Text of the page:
Per 100,0002016-1832.41.6
Per 100,0002016-181st Quartile96.87.8
Per 100,0002016-181527.520.9

Data Note(s)

Population - Rates are calculated using July 1 population estimates from the Florida Legislature, Office of Economic and Demographic Research which have been allocated by race based on information from the US Bureau of the Census. The population data for 2011-2021, along with rates affected by the population data, was updated on FLHealthCHARTS in November 2017. It is customary to periodically revise population estimates based on new information, such as a census or new mid-course census estimates for prior years. Revising these estimates ensures accurate accounting of the racial, ethnic, and gender distribution of the population. These changes affect the population data and rates calculated for your community.

Year - Time periods include single calendar years (ex. 2015) and three-year counts (ex. 2013-15).

County Quartiles - Quartiles in this report allow you to compare health data from one county to another in the state. Quartiles are calculated by ordering a rate from most favorable to least favorable by county and dividing the list into 4 groups. In this report, a low quartile number (1) always represents more favorable health situations while fours (4) represent less favorable situations. Blanks in this column indicate that not enough data was available to calcuate a quartile or that a quartile calculation was not appropriate (i.e. population counts).

Counts - Counts for indicators displaying a 3-year rate are the count of events over 3 years. Blank spaces in this column indicate that no count is available for the indicator. A count of less than 2 indicates, less than 2 events per year over a 3 year period. A count of less than 1 indicates an count of less than 1 event per year over a 3 year period. Hospitalization counts are supressed if there are between 1-4 cases.

Rates - Rates are frequently used when numbers are too small to use percent (per 100). For example, Florida's birth rate of 4.8 per 1000 females over age 35 would be the same as saying that 0.48% of females over age 35 had babies. Rates are typically expressed per 1000, per 10,000 or per 100,000, depending on how rare an event is. Rates based on fewer than 5 events over a 3 year period are marked as unstable (U). When the rates are based on only a few cases or deaths, it is almost impossible to distinguish random fluctuation from true changes in the underlying risk of disease or injury. Therefore comparisons over time or between communities that are based on unstable rates can lead to erroneous conclusions about differences in risk which may or may not be valid. All age-adjusted rates utilize the Year 2000 Standard Population Proportion.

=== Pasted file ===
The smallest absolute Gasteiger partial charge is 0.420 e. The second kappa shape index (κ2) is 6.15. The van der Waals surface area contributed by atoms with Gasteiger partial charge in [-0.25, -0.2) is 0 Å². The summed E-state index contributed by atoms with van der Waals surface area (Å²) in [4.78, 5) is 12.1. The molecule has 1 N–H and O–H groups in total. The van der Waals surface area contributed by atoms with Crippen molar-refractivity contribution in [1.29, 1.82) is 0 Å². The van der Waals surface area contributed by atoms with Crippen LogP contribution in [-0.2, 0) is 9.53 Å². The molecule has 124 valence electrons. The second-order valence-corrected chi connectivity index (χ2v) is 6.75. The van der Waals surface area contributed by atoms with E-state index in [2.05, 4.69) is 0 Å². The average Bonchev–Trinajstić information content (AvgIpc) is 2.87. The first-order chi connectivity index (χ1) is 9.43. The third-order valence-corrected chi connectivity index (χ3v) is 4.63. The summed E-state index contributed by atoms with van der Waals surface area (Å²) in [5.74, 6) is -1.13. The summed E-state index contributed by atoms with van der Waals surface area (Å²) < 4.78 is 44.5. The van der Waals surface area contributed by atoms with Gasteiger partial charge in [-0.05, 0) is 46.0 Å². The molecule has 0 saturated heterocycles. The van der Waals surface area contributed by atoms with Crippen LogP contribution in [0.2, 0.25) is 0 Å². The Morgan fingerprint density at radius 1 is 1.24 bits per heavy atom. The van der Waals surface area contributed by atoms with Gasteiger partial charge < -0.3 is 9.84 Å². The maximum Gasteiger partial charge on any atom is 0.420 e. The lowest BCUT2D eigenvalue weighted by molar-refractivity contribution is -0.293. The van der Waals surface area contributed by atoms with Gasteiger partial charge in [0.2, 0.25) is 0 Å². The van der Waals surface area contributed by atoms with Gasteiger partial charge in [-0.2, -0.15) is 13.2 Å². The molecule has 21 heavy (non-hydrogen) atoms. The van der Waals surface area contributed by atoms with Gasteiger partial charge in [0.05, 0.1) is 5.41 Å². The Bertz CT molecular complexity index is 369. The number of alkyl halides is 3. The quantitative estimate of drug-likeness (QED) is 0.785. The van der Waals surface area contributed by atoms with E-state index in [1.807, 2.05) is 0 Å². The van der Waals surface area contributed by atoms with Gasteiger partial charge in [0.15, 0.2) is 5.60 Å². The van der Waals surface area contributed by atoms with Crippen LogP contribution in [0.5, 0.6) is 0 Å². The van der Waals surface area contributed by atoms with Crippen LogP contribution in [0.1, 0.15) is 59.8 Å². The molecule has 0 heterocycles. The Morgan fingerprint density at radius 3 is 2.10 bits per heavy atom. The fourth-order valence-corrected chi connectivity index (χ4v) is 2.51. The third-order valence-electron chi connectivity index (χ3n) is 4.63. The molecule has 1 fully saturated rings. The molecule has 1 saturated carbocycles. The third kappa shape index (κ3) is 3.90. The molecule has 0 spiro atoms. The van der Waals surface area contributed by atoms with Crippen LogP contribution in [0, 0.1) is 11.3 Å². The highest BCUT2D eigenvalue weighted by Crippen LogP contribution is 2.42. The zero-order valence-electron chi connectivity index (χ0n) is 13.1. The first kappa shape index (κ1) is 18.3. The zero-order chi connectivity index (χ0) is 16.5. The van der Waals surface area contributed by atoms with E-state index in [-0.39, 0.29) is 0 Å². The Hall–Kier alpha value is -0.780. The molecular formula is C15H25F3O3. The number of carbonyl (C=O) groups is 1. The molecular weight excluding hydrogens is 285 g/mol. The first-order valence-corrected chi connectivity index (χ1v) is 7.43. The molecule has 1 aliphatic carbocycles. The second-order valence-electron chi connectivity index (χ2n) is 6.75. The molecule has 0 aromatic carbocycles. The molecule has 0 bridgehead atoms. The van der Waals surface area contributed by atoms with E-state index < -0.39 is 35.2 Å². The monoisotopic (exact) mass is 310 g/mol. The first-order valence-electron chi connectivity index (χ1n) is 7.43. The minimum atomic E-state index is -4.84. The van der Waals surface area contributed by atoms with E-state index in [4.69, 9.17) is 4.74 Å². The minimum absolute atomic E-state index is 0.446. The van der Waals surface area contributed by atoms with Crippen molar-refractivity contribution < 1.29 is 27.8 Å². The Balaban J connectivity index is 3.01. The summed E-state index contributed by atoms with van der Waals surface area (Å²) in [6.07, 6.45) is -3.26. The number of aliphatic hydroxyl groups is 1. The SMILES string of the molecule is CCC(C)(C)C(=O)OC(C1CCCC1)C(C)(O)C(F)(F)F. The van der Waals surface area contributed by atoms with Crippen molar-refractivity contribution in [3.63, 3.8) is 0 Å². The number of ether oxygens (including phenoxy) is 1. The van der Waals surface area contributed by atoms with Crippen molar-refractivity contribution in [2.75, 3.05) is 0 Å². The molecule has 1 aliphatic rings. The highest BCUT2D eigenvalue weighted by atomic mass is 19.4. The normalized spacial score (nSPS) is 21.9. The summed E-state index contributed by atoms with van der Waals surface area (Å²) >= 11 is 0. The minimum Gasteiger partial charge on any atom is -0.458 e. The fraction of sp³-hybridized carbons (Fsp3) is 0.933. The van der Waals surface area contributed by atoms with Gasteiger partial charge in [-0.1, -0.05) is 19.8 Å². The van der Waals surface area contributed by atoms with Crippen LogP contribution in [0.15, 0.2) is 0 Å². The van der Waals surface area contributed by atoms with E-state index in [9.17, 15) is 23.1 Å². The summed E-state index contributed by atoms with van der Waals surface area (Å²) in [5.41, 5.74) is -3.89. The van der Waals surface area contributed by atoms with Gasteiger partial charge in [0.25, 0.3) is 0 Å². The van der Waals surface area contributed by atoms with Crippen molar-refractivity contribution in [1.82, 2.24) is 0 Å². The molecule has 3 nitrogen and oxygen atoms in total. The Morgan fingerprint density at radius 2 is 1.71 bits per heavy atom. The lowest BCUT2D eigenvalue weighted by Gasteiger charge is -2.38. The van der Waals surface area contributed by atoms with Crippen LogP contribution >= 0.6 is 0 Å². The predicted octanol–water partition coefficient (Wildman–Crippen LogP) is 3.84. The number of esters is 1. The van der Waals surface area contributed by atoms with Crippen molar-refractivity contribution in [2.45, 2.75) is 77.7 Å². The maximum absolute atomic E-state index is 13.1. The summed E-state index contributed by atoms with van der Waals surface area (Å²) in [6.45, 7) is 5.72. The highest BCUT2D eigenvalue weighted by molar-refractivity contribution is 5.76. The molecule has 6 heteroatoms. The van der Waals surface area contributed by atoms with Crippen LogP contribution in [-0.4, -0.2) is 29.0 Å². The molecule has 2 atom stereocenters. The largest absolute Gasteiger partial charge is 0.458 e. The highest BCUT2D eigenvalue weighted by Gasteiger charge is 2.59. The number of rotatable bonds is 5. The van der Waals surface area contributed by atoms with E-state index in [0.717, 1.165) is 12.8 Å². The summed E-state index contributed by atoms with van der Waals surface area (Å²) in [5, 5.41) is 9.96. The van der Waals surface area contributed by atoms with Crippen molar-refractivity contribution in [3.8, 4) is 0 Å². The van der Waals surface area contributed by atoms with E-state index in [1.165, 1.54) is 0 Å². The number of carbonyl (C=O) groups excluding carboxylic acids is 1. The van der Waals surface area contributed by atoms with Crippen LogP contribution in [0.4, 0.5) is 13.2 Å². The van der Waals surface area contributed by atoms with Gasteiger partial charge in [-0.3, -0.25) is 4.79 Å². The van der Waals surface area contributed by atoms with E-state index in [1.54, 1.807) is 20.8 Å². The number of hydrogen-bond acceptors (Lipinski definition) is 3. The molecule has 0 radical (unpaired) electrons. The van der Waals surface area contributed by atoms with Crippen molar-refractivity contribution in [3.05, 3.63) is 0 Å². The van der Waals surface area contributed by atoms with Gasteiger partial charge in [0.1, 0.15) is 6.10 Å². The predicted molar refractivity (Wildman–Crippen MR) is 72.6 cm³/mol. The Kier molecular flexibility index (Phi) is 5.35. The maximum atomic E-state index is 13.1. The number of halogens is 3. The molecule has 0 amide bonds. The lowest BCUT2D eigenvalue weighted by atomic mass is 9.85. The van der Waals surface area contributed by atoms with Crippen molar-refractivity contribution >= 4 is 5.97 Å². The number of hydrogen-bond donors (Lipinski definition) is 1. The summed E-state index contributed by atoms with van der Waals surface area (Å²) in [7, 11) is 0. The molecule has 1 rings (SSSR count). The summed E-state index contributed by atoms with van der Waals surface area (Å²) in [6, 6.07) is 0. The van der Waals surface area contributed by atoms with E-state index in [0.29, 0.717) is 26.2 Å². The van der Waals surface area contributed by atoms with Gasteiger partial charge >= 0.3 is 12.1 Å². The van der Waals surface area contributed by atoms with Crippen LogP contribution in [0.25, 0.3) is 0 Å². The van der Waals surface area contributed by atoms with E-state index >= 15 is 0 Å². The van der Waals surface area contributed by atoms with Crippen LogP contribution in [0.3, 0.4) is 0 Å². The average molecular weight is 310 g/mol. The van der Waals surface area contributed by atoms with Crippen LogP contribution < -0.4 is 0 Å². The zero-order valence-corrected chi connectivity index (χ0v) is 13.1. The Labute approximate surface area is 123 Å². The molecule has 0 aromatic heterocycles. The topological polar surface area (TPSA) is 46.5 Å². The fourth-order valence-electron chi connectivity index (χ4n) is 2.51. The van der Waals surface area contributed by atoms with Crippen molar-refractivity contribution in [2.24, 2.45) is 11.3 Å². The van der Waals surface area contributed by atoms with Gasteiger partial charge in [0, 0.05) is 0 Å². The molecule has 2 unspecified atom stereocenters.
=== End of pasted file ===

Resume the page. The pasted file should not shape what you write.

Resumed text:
Blanks indicate that data is not available for the specified time period.

U = Unstable rate (based on fewer than 5 events). When the rates are based on only a few cases or deaths, it is almost impossible to distinguish random fluctuation from true changes in the underlying risk of disease or injury. Therefore comparisons over time or between communities that are based on unstable rates can lead to erroneous conclusions about differences in risk which may or may not be valid.

1Total population minus the sum total of white and black populations results in the other nonwhite population count. TOTAL - (WHITE+BLACK) = OTHER NONWHITE.

2Modifiable behaviors leading to premature death are the major external (nongenetic) factors that contribute to death in the US, first identified as "Actual Causes of Death" by McGinnis and Foege in 1993. These three sets of behaviors each contribute to approximately half of the deaths annually in addition to their impact on morbidity, quality of life, and public health burden.

3Counties with greater than 10 HIV cases ages 13-19 do not have counts or rates available.

4Includes sexual battery, battery, homicide and kidnapping.

5Florida's high school graduation rate is the percentage of students who graduated within four years of their initial enrollment in ninth grade, not counting deceased students or students who transferred out to attend another public school outside the system, a private school, a home education program, or an adult education program. Incoming transfer students are included in the appropriate cohort (the group whose progress is tracked) based on their grade level and year of entry.

6Potentially avoidable hospitalizations are those for which good outpatient care can potentially prevent complications or more severe disease.

7 n/a - For school districts with no nurses a nurse-student ratio cannot be calculated.